FIGS. 9-12 are side sectional views of the shampooing head and the base, illustrating a sequence of steps for attaching the shampooing head to the base.

DESCRIPTION

Overview

The apparatus 1 shown in FIG. 1 has parts that are examples of the elements recited in the claims.

The apparatus 1 is used for cleaning a carpet 6 that is lying flat on a floor. It includes a base unit 10, a vacuuming head 12 and a shampooing head 14. The vacuuming head 12 can be removably attached to the base unit 10 in an installed position. The base unit 10 and the vacuuming head 12 together comprise a vacuum cleaner for vacuuming the carpet 6. Alternatively, the shampooing head can be removably attached to the base unit 10 in an installed position. The base unit 10 and the shampooing head together comprise a shampooer for shampooing the carpet 6.

Base Unit

The base unit 10 comprises a base 20, a handle 22 extending upward from the base 20, and a filter bag 24 supported by the handle 22.

As shown in FIG. 2, the base 20 has a base housing 30. The base housing 30 has a front face 32 with an opening 33 that provides access to a vacuum chamber 35 within the housing 30. The vacuum chamber 35 is bounded by chamber walls 36. A fan 40 within the base housing 30 has an inlet section 42. The inlet section 42 is located at an outlet opening 43 in one of the chamber walls 36. The fan 40 has an outlet section 44 connected by a duct 46 to the filter bag 24.

A motor 50 within the base housing 30 has an output shaft 52 that drives the fan 40. The output shaft 52 extends through the fan 40 into the vacuum chamber 35 to drive a base belt 54 that is permanently located within the chamber 35. The belt 54, in turn, drives a drive shaft 56 centered on a rotational axis 57. The drive shaft 56 is rotatably fixed to the base housing 30 by a shaft mounting structure 58. A drive wheel 60, in this case a drive gear, is attached to the drive shaft 56 and rotatable about the axis 57. The drive wheel 60 is located in the vacuum chamber 35, behind the front opening 33. The drive wheel 60 provides power to the vacuuming head 12 or the shampooing head 14 when either of those heads 12 or 14 is in the installed position.

Two front wheels 70 and two rear wheels 72 enable the base 20 to be moved over the carpet 6. The front and rear wheels 70 and 72 are rotatable about respective parallel axes 73 and 75. The front wheels 70 are rotatably connected to the base housing 30 by a height-adjust mechanism 76 represented schematically in FIG. 2 as a lever. The height-adjust mechanism 76 enables the user to raise and lower the front face 32 of the base 20 relative to the carpet 6.

Two arms 80 extend forward from the front face 32. They support a perch pin 82 in a horizontal orientation parallel to the front face 32. The perch pin 82 is configured to support either head 12 or 14 in the installed position.

A latch 90 is used for latching the respective head 12 or 14 in the installed position. Parts of the latch 90 include a flexible stem 92 and a wedge-shaped latch head 94. The stem 92 is fastened at its rear end to a top wall 96 of the base 20 and is joined at its front end to the latch head 94. A front surface 98 of the latch head 94 is inclined forward and upward. A vertical rear surface 99 of the latch head 94 faces, and is spaced slightly forward from, the front face 32 of the base 20.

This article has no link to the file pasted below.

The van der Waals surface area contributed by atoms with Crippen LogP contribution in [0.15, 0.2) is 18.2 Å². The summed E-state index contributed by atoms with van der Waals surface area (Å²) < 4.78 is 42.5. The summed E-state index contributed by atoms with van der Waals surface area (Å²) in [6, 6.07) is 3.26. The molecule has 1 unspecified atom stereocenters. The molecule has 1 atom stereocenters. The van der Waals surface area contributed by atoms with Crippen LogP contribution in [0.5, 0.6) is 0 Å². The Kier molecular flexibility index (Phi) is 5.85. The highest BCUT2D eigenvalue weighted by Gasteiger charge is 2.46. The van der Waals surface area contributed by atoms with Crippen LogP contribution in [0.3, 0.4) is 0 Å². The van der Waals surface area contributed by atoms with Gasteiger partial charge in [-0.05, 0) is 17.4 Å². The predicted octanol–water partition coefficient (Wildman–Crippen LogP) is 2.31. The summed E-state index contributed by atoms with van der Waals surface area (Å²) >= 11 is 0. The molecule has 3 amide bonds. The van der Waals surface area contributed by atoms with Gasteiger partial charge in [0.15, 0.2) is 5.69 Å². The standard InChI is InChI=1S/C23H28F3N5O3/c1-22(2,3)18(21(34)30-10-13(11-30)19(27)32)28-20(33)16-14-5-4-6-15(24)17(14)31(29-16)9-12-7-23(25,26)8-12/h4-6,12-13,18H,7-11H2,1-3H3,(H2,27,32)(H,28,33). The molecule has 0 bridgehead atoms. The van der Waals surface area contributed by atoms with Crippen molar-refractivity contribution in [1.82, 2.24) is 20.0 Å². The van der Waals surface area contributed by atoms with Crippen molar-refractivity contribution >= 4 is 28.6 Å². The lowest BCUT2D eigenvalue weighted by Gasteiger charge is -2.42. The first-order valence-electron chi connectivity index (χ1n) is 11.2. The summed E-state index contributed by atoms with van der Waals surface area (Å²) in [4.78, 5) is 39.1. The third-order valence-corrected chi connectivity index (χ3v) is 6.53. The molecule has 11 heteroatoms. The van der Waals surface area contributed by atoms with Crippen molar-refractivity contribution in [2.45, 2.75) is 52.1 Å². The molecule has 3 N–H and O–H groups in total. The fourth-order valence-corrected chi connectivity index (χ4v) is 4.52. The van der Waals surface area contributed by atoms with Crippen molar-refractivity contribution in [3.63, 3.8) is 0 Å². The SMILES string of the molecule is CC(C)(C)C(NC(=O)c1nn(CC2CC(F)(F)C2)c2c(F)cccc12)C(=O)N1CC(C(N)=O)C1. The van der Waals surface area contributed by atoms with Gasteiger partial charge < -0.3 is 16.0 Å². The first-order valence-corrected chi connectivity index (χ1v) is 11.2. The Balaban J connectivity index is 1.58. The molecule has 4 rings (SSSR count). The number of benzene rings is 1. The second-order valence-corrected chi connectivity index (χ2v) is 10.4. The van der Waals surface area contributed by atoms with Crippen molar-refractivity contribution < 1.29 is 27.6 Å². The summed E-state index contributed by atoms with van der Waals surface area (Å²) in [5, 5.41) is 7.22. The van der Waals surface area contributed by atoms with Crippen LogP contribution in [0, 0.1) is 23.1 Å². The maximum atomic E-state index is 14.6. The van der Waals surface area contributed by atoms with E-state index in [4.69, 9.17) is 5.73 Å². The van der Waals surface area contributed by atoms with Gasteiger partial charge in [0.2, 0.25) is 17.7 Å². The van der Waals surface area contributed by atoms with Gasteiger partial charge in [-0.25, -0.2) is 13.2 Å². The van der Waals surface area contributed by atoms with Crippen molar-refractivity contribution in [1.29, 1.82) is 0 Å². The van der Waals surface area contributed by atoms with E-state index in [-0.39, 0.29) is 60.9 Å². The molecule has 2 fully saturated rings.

Vacuuming Head

The vacuuming head 12 is shown in FIG. 3. It includes a bracket 110. The bracket 110 supports upper and lower idler pulleys 120 and 122 centered on respective rotational axes 125 and 127. The bracket 110 further supports a brushroll 130 centered on a rotational axis 131 that is parallel with the pulley axes 125 and 127. A perch structure 132 of the bracket 110 comprises a pair of forks, each having a groove 134. The grooves 134 are configured to receive the perch pin 82 when the head 12 is in the installed position.

The brushroll 130 has an axially-extending dowel 136 and bristles 140 extending radially outward from the dowel 136. The bristles 140 are grouped in clusters called tufts 142. The tufts 142 are arranged in two axially-extending rows 144 and 146 located at radially-opposite sides of the dowel 136. In this example, the axially-extending rows 144 and 146 are straight. Each row 144 and 146 is interrupted by a poly-V pulley surface 148 axially centered on the dowel 136.

A vacuuming head belt 150 extends permanently about the idler pulleys 120 and 122 and the brushroll 130. In the uninstalled position of the head 12 shown in FIG. 3, the belt 150 has a certain amount of slack. The belt 150 has a poly-V inner surface 152 and a gear-toothed outer surface 154. The poly-V inner surface 152 faces, and is configured to engage, the idler pulleys 120 and 122 and the poly-V pulley surface 148 of the brushroll 130. The gear-toothed outer surface 154 of the belt 150 is configured to engage the drive gear 60 (FIG. 2) when the vacuuming head 12 is in the installed positioned.

A top cover 160 is attached to the bracket 110. It has an upwardly extending latch plate 164 configured to be captured by the latch 90 (FIG. 2) when the head 12 is in the installed position. The top cover 160 and the bracket 110, attached together as shown in FIG. 4, comprise a vacuuming head housing 170. The housing 170 has front and rear sections 172 and 174 delineated in FIG. 4 by a vertical dashed line 175. The front section 172 supports the brushroll 130, and the rear section 174 supports the pulleys 120 and 122.

The vacuuming head 12 can be installed on the base 20 as follows. A first step is illustrated in FIG. 4. The head 12 is positioned in front of the base 20, with the rear housing section 174 facing the front opening 33 of the base 20 and angled upward.